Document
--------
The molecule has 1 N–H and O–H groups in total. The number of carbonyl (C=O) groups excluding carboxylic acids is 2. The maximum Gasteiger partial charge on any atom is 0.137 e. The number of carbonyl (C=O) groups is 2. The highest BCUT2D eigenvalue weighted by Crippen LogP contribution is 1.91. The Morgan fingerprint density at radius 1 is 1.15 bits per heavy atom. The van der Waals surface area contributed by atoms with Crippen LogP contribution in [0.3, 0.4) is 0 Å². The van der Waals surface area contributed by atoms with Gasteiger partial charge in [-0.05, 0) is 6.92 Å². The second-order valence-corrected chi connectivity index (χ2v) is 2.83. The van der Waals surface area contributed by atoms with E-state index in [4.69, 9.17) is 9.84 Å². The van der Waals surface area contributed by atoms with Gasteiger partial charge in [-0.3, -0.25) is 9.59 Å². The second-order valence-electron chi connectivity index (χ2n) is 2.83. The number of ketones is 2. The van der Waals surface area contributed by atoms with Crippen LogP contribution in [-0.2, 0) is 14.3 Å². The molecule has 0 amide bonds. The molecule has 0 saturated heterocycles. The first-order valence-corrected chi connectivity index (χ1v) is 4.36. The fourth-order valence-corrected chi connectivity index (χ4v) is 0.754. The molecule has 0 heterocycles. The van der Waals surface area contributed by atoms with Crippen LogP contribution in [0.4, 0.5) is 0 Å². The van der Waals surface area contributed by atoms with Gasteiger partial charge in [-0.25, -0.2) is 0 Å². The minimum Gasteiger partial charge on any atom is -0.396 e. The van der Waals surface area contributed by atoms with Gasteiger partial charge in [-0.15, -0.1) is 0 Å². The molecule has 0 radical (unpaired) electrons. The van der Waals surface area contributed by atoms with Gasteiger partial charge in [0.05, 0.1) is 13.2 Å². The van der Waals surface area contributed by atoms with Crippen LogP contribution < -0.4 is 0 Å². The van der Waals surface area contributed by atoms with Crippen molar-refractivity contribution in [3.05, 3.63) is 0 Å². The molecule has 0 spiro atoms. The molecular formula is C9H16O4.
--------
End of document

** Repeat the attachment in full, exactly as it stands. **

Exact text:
The molecule has 1 N–H and O–H groups in total. The number of carbonyl (C=O) groups excluding carboxylic acids is 2. The maximum Gasteiger partial charge on any atom is 0.137 e. The number of carbonyl (C=O) groups is 2. The highest BCUT2D eigenvalue weighted by Crippen LogP contribution is 1.91. The Morgan fingerprint density at radius 1 is 1.15 bits per heavy atom. The van der Waals surface area contributed by atoms with Crippen LogP contribution in [0.3, 0.4) is 0 Å². The van der Waals surface area contributed by atoms with Gasteiger partial charge in [-0.05, 0) is 6.92 Å². The second-order valence-corrected chi connectivity index (χ2v) is 2.83. The van der Waals surface area contributed by atoms with E-state index in [4.69, 9.17) is 9.84 Å². The van der Waals surface area contributed by atoms with Gasteiger partial charge in [-0.3, -0.25) is 9.59 Å². The second-order valence-electron chi connectivity index (χ2n) is 2.83. The number of ketones is 2. The van der Waals surface area contributed by atoms with Crippen LogP contribution in [-0.2, 0) is 14.3 Å². The molecule has 0 amide bonds. The molecule has 0 saturated heterocycles. The first-order valence-corrected chi connectivity index (χ1v) is 4.36. The fourth-order valence-corrected chi connectivity index (χ4v) is 0.754. The molecule has 0 heterocycles. The van der Waals surface area contributed by atoms with Crippen LogP contribution in [0.4, 0.5) is 0 Å². The van der Waals surface area contributed by atoms with Gasteiger partial charge in [-0.25, -0.2) is 0 Å². The minimum Gasteiger partial charge on any atom is -0.396 e. The van der Waals surface area contributed by atoms with Gasteiger partial charge in [-0.15, -0.1) is 0 Å². The molecule has 0 radical (unpaired) electrons. The van der Waals surface area contributed by atoms with Gasteiger partial charge in [0.05, 0.1) is 13.2 Å². The van der Waals surface area contributed by atoms with Crippen LogP contribution < -0.4 is 0 Å². The van der Waals surface area contributed by atoms with Crippen molar-refractivity contribution in [3.05, 3.63) is 0 Å². The molecule has 0 spiro atoms. The molecular formula is C9H16O4.